This Study On The New York Times Could Change Your Marketing


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This Study On The New York Times Could Change Your Marketing

I picked a random day this week and examined the list of the most emailed articles of the past month on The New York Times website. There were stories about cell phones altering your brain chemistry; lawyers being replaced by software, Google trying to make a better boss, a series of soup recipes, concerns about “sexting”, and an explanation of how General Electric avoid billions in taxes.

Sounds like a fairly random list, right? But according to a recent study out of the Wharton School, there’s science behind the spread of these articles…the science of emotion.

Jonah Berger, a professor of marketing, and Katherine L. Milkman, a professor of operations and information management, both of the Wharton School at the University Pennsylvania, studied the most emailed articles from the Times over a three-month period. Their purpose was to grasp what kind of content is more likely to be shared; the “virality” of content, as Berger and Milkman call it.

What they discovered was a tad obvious – with an unexpected twist. While many people assume that people share content that is helpful or practical, the degree of emotion the content evokes plays a significant role in its virality. For instance, more positive articles were more likely to land on the most emailed list than their negative counterparts. No big surprise there. But the study also found that the intensity of emotion evoked by an article played an equal, if not more important, role in causing someone to send an article.

They sum up this relationship in the following elegant equation:

Put more simply, the research “suggests that transmission is about more than simply sharing positive things and avoiding sharing negative ones. Content that evokes emotions characterized by high arousal (i.e., awe, anger, and anxiety), regardless of their valence, is more viral,” the study states.

That has real implications, not only for publishers, but for marketers as well. Paying attention to the specific emotions content illicit could drive decisions on what how articles are written, where advertisements are placed, how lead nurturing campaigns are crafted, even the design of marketing collateral.

Berger and Milkman used a mix of human and computer-based coding of nearly 3,000 articles. They established controls for a variety of other motivational factors such as practicality, an author’s fame, prominence of placement, etc. To back up their results, they also ran an internal experiment, showing people a film clip that inspired amusement (a high arousal emotion) and another that evoked contentment (low arousal) and examining how likely they were to share a coupon after each clip.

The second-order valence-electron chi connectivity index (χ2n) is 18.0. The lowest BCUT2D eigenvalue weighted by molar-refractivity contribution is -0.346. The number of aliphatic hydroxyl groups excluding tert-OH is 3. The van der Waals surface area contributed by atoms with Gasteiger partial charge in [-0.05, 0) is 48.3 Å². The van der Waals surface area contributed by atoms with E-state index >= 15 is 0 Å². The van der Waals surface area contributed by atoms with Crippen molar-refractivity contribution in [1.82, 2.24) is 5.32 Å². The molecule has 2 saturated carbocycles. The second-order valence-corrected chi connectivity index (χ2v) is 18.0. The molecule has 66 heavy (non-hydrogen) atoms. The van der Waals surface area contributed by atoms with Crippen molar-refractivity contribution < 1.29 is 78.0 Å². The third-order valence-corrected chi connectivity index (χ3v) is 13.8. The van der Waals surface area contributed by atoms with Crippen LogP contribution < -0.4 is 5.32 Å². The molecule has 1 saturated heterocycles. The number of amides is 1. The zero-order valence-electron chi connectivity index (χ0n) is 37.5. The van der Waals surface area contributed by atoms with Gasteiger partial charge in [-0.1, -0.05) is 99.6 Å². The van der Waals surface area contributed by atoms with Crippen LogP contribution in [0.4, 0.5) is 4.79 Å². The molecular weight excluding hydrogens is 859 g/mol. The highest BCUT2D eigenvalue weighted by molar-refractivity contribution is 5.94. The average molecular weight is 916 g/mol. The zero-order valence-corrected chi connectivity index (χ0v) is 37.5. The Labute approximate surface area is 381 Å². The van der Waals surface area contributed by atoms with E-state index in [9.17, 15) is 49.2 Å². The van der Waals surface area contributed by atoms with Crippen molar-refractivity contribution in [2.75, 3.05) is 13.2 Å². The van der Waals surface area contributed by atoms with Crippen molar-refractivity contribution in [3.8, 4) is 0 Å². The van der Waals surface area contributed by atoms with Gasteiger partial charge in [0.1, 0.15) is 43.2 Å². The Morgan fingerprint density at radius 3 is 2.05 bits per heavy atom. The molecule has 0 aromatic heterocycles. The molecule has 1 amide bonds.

“Our goal is not to understand why people share newspaper articles, but to understand human behavior,” Berger told me in a phone call recently.

Both experiments found a strong correlation between high arousal emotions and the drive to share. Just as an anxiety-provoking Times story was more likely than sad story to land in inboxes, watching a funny clip from When Harry Met Sally made you more motivated to pass on a coupon than a scene from a nature movie.

When you think about it, this explains a lot. Amusement is what catapulted Rebecca Black’s ode the fifth day of week to stardom. And outrage is what made Alexandra Wallace’s racist rant so viral.

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Positive content tends to have a higher virality, Berger said. But you can’t plot the likelihood of content being shared on a straight line extending from positive to negative. Rather, publishers and marketers need to pay attention to the level of intensity of the specific emotion evoked, and whether it inspires a passive or actionable response. Awe and amusement beat contentment. Anxiety and anger beat sadness.

From Berger’s perspective that means marketers shouldn’t necessarily shy away from the negative, if they can position it correctly. He compares it to telling a good joke. “A really good joke can be told by someone who is a really good joke teller or someone who is not really a good joke teller,” Berger said. If the joke is truly amusing, it will win over the audience no matter who is telling it.

What do you think? Would you tap into negative emotion if it inspired more people to share your content? Does a good joke beat being a good joke-teller?

Republished with author's permission from original post.

Jesse Noyes
Jesse came to Eloqua from the newsroom trenches. As Managing Editor, it's his job to find the hot topics and compelling stories throughout the marketing world. He started his career at the Boston Herald and the Boston Business Journal before moving west of his native New England. When he's not sifting through data or conducting interviews, you can find him cycling around sunny Austin, TX.


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